|Plot Summary of The Old Gringo|
|"Ambrose Bierce was a famous American writer who in real life disappeared around the time of the Mexican Revolution. In this novel, he goes as an old man to Mexico, with his ultimate goal of dying there. ("To be a gringo in Mexico, ah, that is euthanasia," he says.) Although he has his writer's credential, he seeks out a revolutionists' encampment in Chihuahua in order to join the army, rather than just reporting the story, like other Americans who went to Mexico at the same time. He agrees to fight for Tomas Arroyo (the antagonist in this book), who was raised as a peon on a Mexican hacienda. Arroyo has papers in his possession - which he cannot read, being illiterate - that prove to him that centuries earlier the King of Spain had actually given the land to his people and not the rich family that's controlled it for so many years. Arroyo leads his ragtag soldiers to the Miranda hacienda. The hacienda owner and his family have fled, leaving behind Harriet Winslow, a tutor hired to teach the owner's children.
This story is in part about politics and revolution. But it is also about the relationships that develop between Bierce, Arroyo, and Winston. Winston and Arroyo have a torrid relationship. (There are a couple of graphic descriptions of their sex.) At the same time, Bierce falls in love with Winston who in turn comes to love him as a father.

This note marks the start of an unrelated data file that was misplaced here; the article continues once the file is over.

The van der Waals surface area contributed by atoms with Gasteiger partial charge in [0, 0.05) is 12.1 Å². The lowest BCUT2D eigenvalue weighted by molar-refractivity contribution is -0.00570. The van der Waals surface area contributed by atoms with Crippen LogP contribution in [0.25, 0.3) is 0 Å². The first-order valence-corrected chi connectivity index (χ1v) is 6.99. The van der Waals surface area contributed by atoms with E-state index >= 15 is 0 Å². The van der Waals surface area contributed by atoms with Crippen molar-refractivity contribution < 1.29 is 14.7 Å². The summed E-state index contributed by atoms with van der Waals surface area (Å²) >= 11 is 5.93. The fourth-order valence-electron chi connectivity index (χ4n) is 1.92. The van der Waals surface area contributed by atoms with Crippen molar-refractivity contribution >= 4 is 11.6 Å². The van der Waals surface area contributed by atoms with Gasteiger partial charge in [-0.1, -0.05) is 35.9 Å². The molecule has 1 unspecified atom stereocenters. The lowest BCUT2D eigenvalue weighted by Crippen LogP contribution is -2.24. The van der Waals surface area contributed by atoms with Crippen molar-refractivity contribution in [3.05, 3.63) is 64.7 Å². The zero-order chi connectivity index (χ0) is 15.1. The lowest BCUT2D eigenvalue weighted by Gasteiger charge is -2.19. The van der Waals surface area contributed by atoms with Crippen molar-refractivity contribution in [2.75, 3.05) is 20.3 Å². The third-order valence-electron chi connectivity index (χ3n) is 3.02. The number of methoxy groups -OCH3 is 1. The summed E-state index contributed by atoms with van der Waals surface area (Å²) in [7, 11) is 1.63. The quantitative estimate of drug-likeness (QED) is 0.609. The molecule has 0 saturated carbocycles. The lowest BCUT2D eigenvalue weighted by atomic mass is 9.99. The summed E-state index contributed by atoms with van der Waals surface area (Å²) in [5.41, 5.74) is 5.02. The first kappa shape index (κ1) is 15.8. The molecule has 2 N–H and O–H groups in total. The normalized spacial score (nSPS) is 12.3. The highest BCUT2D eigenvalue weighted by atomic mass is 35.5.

This book is sometimes very hard to follow but the relationships in it are interesting and Fuentes lets you understand the Mexican Revolution in a way history books cannot. "
Ann Gaines, Resident Scholar
|Review Analysis of The Old Gringo|
Our unique search engine provides a wealth of detail about books by breaking them down into many different literary elements, all of which are searchable (click here).
Ratings are on a 1-10 scale (Low to High)
Tone of book?
Time/era of story
Kind of romance:
- love triangle/polygon
Inside culture (main char)
Is this an adult or child's book?
- Adult or Young Adult Book
Outside culture (society)
War/Revolt/Disaster on civilians
- Revolution, general
Is this an ordinary person caught up in events?
- White (American)
How sensitive is this character?
- sensitive to others' feelings
- Smarter than most other characters
- champion of justice
How much of work is main antagonist actually present in:
- an average amount
How sensitive is this character?
- mean, arrogant
How much descriptions of surroundings?
- 4 ()
The Americas (not US):
- moving train
- mostly 3rd
Accounts of torture and death?
- explicit references to deaths
Sex in book?
What kind of sex:
- touching of anatomy
- actual description of hetero sex
- descript. of female anat. (the big V)
- descript. of nude males (the big P)
- a lot of flashback and forwards
Amount of dialog
- roughly even amounts of descript and dialog
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Note: the views expressed here are only those of the reviewer(s).
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